Erdogan: Macron wants to launch crusade against Islam
Published : Wednesday, 28 October, 2020 at 5:22 PM Count : 174
After all these years, they want to relaunch a crusade against Islam, President Recep Tayyip Erdogan said on Wednesday regarding the latest Islamophobic moves in European countries, particularly France, reports Daily Sabah.
"I don’t even need to say anything about these ‘dishonorable’ people who dare to mock our prophet through so-called caricatures," the president said during the ruling Justice and Development Party (AK Party)'s parliamentary group meeting in Ankara.
"We are a nation that respects not only our own religion but also the values of other religions as well. It is our values that are being targeted," he added.
Erdogan highlighted that freedom of speech has nothing to do with insulting the Prophet Mohammed. "No matter what they do, we will not give up on defending the rightful cause," he continued.
The president emphasized that such moves prove that the so-called European values are being overlooked by the Europeans themselves.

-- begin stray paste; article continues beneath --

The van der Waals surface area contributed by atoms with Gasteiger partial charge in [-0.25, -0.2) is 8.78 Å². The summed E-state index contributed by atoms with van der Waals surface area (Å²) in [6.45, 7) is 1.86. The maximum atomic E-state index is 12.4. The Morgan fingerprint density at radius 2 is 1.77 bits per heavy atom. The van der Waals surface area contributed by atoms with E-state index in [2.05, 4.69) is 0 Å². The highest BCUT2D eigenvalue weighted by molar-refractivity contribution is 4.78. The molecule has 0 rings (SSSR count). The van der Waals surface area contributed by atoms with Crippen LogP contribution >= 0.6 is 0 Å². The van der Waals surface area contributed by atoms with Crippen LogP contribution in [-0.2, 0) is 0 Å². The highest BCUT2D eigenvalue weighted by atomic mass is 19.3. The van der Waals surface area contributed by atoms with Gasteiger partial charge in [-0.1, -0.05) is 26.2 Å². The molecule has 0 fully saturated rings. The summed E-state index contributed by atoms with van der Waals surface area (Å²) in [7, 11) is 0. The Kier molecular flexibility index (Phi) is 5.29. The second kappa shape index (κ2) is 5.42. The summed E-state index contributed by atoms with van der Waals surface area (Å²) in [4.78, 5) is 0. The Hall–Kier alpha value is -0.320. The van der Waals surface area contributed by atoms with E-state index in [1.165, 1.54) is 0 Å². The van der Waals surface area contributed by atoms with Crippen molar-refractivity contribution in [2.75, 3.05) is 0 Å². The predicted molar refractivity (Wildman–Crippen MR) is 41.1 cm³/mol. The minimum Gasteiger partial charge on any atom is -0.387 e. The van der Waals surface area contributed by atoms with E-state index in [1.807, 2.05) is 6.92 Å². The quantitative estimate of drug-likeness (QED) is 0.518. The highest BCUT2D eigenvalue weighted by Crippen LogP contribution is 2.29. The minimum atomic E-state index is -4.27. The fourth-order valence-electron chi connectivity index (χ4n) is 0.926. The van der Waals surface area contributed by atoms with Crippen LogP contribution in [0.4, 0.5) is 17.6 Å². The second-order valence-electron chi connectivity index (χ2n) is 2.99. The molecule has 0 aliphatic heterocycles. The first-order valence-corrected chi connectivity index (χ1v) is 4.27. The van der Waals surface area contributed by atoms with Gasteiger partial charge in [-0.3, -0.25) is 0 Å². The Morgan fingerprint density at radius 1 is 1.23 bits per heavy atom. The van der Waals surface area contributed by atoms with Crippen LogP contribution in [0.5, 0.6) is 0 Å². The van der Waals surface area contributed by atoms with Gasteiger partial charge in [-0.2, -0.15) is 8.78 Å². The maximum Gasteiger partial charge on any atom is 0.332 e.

"European countries do not even feel the need to cover up their hatred toward Islam anymore," he added.
"France and Europe in general do not deserve vicious, provocative, hateful policies of Macron and those who follow the same mentality," Erdogan continued.
French President Emmanuel Macron last week said he won’t prevent the publication of cartoons insulting the Prophet Muhammad under the pretext of freedom of expression, a statement that sparked outrage in the Arab and Muslim world.
France recently launched an extensive witch hunt against the Muslim community following Macron's remarks characterizing Islam as a problematic religion that needs to be contained.
Many nongovernmental organizations (NGOs) and mosques have been shut down in the last two weeks, while assaults against Muslims have spiked.
Macron this month also described Islam as a religion “in crisis” worldwide and said the government would present a bill in December to strengthen a 1905 law that officially separated church and state in France.
He announced stricter oversight on schooling and better control over foreign funding of mosques. But the debate over the role of Islam in France reached new intensity after the beheading of teacher Samuel Paty, which prosecutors say was carried out by an 18-year-old Chechen who had contact with a terrorist in Syria.